The Unwanted Shadow – Review

Name: The Unwanted Shadow
Author: Bhaskaryya Deka 
Year: 2014
Bookhad Rating: 4/10

The Unwanted Shadow is the story of Mohan and how he takes control of the reins of his life. It is a story told many times; about a town folk leaving his old life behind and settling in a big city; about him severing his ties from his family and friends from back home and how he returns to them in the end.

The author has definitely used an old canvas to build a story around it, but the effect is not that of antiquity or repetition. It does seem that the end product is not borne from a fresh mould crafted by the writer himself, but it isn’t something that would be balked at by the reader because of recognizing traits as being a product of an unoriginal thought. It is lying somewhere in the middle of an honest attempt and a successful finishing move.

Mohan leaves his family behind to pursue his dream of studying English against the wishes of his father who wanted him to continue his job after him. His father taught in the town’s school and was a generally well-respected man. His father doesn’t approve of his son’s wishes and decides not to support him in his education. Mohan works odd jobs and applies for scholarships and finally succeeds in getting placed at a good college in Delhi.

His move to Delhi is affected by his father’s death under mysterious circumstances, which is boxed down as a robbery attempt gone wrong. His sisters convince him to go ahead for his studies and his dreams. He leaves behind a poor family to study and to do something with his life.


This is where the story, technically speaking, unravels. He was expected, and he had planned no doubt, that he would visit his family after three years. His tight budget didn’t allow him to visit his family before his studies were over. But, well, he doesn’t bother too much. Mohan even stops talking to them apart from an occasional phone call or a letter from his younger sister.

This after his elder sister dished out a fat sum of money from her personal bank account to help him survive Delhi’s atmosphere.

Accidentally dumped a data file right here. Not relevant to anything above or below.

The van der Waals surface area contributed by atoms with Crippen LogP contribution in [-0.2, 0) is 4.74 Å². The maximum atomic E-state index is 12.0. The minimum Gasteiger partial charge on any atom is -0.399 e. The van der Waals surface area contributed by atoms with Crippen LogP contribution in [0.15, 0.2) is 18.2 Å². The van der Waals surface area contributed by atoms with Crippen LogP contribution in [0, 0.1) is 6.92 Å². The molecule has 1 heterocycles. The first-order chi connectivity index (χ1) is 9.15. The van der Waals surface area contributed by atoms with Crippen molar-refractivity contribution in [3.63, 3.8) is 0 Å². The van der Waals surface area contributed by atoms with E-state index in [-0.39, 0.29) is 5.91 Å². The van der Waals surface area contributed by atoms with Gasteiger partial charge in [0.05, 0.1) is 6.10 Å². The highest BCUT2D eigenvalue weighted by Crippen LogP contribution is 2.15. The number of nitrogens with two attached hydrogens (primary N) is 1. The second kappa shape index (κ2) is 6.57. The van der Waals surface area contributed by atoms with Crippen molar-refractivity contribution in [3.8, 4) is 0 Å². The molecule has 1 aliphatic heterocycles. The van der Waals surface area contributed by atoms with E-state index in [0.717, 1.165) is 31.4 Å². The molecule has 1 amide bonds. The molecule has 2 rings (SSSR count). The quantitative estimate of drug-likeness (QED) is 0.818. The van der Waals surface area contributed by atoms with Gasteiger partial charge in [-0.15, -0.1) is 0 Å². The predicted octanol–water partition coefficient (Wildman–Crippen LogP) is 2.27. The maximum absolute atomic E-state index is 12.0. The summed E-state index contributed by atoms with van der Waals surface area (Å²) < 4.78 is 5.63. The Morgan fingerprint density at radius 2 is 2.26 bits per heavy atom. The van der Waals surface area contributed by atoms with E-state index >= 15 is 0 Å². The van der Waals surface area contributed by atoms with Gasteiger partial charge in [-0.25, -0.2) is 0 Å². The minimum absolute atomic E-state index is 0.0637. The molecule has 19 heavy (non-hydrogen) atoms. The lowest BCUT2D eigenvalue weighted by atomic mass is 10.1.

Shit happens when he falls in love. He even plans to get married without spending a few minutes to worry about his impoverished family back home. This is when the setbacks begin. His first girlfriend leaves him because her father, an army background et al, makes her life miserable.

She kills herself.

The second girl he dates has a past which has earned her the choicest nicknames but Mohan, like a true mature man, doesn’t care what others have to tell about her. Even her father is a strict disciplinarian, but he is taken over by Mohan’s maturity and let him marry his ‘tainted’ daughter.

Once this happens the rest of the story takes place at a slower place. But, in my opinion, this is the more interesting part of the book.

Shreya, his newly married wife, is found murdered in their bed and Mohan has no memory about any event after making love to her. He is indicted and jailed and is in for a double life sentence when an aspect of Mohan’s life exfoliates and jumbles up an already jumbled up storyline. Prison, mental asylums, innocent undertrials and understanding and accommodative wardens, the storyline has all the ingredients of an Indian Movie. It has a lot of drama and soppy love. Although the writer has tried hard to make it sound like a mature romance it doesn’t really come across as that.

Mr. Deka has used a good amount of psychology in his writing after the initial failed attempt of the first half of the novel. He has used a good hand and it comes out well in the tight narration. Mohan’s voice, the lone voice, speaks in short bursts of sentences instead of long winding dialogues. It brings the loneliness and hopelessness well in the tone. Like already mentioned, the second half of the novel is the better written part.

Bookhad wishes him all the luck in his future writings and congratulates him on his second work of fiction!


NB: The review was requested by the author.

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